In taking a break from my A Song of Ice and Fire reread (they’re great and all but are just so dang long; also, to be honest, the sexual violence is starting to get to me), I decided to revisit Sarah Hoyt’s Shakespeare-faery mashup Ill Met by Moonlight.
It completely didn’t cross my mind when I first read it, but Ill Met by Moonlight is a really wonderful treatment of LGBT issues as pertaining to fluidity in gender and sexuality.
The novel tells the story of how a young, pre-theatre William Shakespeare falls in love with the beautiful faery Quicksilver. However, it turns out that this faery is of a royal house and can change from male aspect to female aspect at will.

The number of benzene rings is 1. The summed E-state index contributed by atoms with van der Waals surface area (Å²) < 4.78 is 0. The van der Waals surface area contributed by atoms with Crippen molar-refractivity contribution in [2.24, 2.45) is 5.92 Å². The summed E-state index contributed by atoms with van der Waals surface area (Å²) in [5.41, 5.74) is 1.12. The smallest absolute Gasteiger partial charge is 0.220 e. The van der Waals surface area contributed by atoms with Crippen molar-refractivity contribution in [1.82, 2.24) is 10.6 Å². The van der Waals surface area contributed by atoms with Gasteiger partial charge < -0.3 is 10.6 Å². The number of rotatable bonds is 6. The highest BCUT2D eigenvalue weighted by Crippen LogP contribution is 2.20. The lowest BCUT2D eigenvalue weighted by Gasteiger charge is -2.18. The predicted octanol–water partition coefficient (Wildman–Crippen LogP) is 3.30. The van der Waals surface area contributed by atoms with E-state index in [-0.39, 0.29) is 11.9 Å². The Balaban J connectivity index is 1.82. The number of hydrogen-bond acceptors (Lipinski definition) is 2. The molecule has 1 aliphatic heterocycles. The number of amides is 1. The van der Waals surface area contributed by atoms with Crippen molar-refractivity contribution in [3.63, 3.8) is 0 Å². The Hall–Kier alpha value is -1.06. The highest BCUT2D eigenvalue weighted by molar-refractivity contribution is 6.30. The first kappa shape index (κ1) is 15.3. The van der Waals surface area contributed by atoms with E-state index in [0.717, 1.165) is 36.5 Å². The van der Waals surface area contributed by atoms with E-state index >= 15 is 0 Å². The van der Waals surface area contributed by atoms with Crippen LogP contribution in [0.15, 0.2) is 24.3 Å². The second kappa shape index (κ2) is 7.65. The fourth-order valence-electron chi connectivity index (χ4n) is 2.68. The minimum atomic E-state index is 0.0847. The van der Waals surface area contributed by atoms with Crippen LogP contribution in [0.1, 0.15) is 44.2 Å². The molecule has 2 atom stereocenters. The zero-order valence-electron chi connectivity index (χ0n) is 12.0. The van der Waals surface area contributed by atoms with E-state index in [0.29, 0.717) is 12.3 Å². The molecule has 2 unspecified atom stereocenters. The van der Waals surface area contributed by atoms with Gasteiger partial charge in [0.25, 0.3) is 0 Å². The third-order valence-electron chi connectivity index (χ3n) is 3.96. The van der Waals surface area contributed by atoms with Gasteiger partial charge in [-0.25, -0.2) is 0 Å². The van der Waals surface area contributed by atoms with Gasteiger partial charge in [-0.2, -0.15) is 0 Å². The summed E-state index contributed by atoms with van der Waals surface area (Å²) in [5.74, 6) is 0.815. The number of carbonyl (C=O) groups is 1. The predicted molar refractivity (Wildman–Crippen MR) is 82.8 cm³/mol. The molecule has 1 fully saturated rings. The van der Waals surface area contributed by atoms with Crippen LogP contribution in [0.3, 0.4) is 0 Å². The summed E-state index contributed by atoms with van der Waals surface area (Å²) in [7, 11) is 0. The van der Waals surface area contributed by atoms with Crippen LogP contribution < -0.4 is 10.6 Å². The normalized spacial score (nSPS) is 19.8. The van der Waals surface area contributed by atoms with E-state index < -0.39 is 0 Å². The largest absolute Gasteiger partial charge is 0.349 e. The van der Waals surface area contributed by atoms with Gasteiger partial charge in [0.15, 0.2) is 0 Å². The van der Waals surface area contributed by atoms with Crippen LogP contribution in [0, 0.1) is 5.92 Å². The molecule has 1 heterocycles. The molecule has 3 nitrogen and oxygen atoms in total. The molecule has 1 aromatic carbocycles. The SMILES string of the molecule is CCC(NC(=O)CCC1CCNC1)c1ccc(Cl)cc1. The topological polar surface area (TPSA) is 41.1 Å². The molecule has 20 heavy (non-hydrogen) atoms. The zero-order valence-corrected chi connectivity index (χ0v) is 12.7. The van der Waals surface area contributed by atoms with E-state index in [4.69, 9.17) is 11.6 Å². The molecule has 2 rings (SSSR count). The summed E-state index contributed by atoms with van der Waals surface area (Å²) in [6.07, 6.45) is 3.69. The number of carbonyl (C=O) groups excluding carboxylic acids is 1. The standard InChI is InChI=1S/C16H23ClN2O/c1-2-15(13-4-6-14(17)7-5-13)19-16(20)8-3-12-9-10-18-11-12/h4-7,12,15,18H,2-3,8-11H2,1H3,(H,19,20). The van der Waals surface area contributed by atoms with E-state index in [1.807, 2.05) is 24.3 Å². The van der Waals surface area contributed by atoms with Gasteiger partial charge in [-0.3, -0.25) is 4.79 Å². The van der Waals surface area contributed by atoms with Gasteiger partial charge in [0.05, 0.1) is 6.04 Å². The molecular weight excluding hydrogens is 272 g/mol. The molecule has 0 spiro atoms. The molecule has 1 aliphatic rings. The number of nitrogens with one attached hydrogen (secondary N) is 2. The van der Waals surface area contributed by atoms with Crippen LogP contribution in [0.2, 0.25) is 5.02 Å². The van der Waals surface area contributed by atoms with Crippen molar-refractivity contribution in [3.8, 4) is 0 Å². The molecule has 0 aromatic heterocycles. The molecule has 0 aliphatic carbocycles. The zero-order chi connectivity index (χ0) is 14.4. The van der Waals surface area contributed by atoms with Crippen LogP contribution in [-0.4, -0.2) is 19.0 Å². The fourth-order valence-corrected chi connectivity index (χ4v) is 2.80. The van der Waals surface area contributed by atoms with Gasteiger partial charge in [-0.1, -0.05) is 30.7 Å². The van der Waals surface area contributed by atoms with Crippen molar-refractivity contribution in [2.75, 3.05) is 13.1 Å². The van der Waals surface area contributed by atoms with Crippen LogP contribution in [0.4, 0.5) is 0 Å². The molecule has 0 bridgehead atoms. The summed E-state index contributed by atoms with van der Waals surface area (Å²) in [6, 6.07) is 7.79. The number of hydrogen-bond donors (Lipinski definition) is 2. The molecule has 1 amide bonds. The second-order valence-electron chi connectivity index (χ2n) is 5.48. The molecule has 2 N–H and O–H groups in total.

As it happens, Quicksilver too falls in love with Shakespeare, but in both of his aspects. He also expresses affection for the female faery Ariel. It should be noted that he is not entirely comfortable with any of this. A tangled web, indeed.
As shape changing is viewed by faery society to be distasteful and lowbrow, Quicksilver is regarded as something of an outcast merely for exhibiting a trait that comes naturally to him. And although the faery is clearly struggling with his dual nature for the greater part of the book, he eventually reconciles both parts of his personality.
Overall, the treatment of Quicksilver’s dual personality (and its obvious transgender/bisexual implications) is even handed, dignified, and above all, sympathetic.
All things considered, I wouldn’t hesitate to recommend Ill Met by Moonlight, both in terms as an entertaining novel in its own right and as an example of how to treat LGBT issues with sensitivity and grace.